In a video game called Waco Resurrection, a player steps into the mind of the would-be messiah David Koresh and gains energy from -- well, of course, from Bibles that rain from the sky and spray bullets. The same Bibles can transform federal agents into Branch Davidians. Those details are the clearest religious reference in this article (Kansas City Star, registration required) by Jeff Douglas of the Associated Press.
The members of C-level, a multimedia lab based in Los Angeles, collectively told FilmMaker magazine that Waco Resurrection is the first installment in EndGames, "a new game series based on alternative utopias and apocalyptic moments."
Although the destructive confrontation at Koresh's compound occurred during the Clinton administration, C-level sees in it the dread hand of neoconservatism and even of President Bush and Attorney General Ashcroft.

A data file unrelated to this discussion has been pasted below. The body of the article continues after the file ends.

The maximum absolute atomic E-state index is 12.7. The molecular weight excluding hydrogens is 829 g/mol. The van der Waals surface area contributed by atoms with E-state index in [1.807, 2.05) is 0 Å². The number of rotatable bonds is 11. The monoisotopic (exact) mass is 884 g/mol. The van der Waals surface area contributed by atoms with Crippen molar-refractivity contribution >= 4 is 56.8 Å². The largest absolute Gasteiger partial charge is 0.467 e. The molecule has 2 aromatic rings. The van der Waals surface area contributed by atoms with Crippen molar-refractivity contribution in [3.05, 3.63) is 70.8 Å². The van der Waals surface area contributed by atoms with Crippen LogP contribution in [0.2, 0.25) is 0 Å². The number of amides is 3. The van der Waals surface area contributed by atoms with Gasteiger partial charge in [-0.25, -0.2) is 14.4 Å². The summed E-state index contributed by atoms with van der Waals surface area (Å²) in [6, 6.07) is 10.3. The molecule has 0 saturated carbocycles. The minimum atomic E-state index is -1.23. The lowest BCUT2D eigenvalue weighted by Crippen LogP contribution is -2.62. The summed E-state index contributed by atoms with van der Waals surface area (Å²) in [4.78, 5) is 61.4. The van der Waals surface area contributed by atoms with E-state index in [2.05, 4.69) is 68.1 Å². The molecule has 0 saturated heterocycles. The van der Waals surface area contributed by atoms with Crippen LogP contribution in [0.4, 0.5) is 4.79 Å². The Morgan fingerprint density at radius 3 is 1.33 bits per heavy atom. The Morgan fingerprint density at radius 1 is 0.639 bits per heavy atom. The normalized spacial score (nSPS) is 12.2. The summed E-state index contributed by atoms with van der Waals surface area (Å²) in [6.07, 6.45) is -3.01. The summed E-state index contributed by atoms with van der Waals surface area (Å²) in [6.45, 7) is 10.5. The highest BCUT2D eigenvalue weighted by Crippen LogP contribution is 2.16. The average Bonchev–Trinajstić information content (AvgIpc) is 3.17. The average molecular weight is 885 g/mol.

As the Borglike group told Time Out New York,
"in 2003, the spirit of [David] Koresh and the Waco tragedy have become paradoxical embodiments of the current political landscape-Koresh is both the besieged religious other and the logical extension of the neoconservative millennial vision. Our primary focus is the hypocrisy and contradiction that permeate the Waco showdown."
And just how do Bush and Ashcroft enter the picture? The article from FilmMaker helpfully connects those dots:
"The apocalyptic rhetoric and militaristic posture of the Bush administration finds a striking mirror in the Branch Davidian episode. . . . Although the exact date was never specified, the tenth anniversary of the siege finds us in a unique cultural moment: nationalistic sentiment and holy war are official administration policy; the current attorney general, unlike his predecessor, ascribes to a fundamentalism very similar to that of Koresh; and the constitutional transgressions of the FBI/ATF have become law under the PATRIOT Act."